A 2016 study reported that the global cheese market was growing at an annual compound growth rate 4.4 per cent per year, that it had increased to US $97.5 billion (NZ$145b) in 2012, and was predicted to be up to US $105 billion by 2019.
A Scottish report found people in the nation, which has a temperate climate and a population of about five million, were eager to test the palates with everything from “fresh cheese or soft cheese from cow, goat or sheep milk; unripened to aged cheese; mild to strong flavoured cheese, a wide variety of cheese styles exist around the world”.
This is the thing about cheese. The possibilities are really limited only by the creativity of the maker.
Consumers are also prepared to pay more for local and organic cheese, and for the backstory.
Today, the US cheese market is growing, and artisan cheesemakers’ share of that market is also growing, as US cheesemakers have responded with innovative products. Growth is coming from small and mid-sized companies, which have grown steadily for 20 years.
ANCO, which says it is the largest importer of specialty cheese in the US, reported in 2015 cheese consumption was at an all-time high — it had increased by 42% over the past 25 years, and was predicted to grow 4 per cent a year to 2018.
The state of Wisconsin (climate: temperate; population: about 5 million) produces about half the speciality cheese made in the US. In 2004, Wisconsin’s specialty cheese made up about 9 per cent of all cheese produced in that state, but by 2014 that share had jumped to nearly a quarter (23 per cent). That’s nearly 100 per cent growth.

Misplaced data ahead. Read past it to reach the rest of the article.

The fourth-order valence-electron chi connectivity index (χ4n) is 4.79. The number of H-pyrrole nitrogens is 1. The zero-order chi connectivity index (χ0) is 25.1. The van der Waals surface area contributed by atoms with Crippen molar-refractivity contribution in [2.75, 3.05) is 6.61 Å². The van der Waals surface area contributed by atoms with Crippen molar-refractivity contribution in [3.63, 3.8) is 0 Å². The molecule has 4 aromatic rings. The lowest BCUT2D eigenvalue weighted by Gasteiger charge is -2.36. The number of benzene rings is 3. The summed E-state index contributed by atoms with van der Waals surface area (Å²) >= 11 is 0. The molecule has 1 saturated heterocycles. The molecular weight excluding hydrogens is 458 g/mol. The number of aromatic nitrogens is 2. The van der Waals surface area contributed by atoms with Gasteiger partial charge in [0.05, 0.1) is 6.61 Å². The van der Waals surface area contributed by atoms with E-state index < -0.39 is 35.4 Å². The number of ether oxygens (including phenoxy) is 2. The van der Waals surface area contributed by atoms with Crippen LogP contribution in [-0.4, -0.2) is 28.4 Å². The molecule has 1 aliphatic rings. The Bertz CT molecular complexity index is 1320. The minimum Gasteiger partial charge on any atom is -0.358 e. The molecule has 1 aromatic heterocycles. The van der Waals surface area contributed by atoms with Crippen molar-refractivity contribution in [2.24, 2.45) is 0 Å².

By 2017, speciality cheese was nearly 8 per cent of the US $120.5 billion speciality foods market.
Beware the competition
Today, the global artisan cheese industry is growing exponentially. Ireland’s speciality sector, for example, has about 50 farmhouse cheese makers, who increased sales by 43 per cent in 2012 alone. Dutch cheese exports increased by almost 9 per cent in 2016.
Even Brazil — following New Zealand’s lead — has repealed the law banning the sale of unpasteurised cheese, and artisan cheese production was predicted to grow. In 2013, a Canadian Lankaaster Aged Loaf gouda won best cheese at the Global Cheese Awards — no surprise, because speciality cheeses are taking off there, too.
The Asia-Pacific is very much part of the trend, with the cheese market in the region predicted to experience the highest growth rate in the global cheese market, with a compound annual growth rate of 8.1 per cent up to 2021, based on these countries’ growing economies and middle class.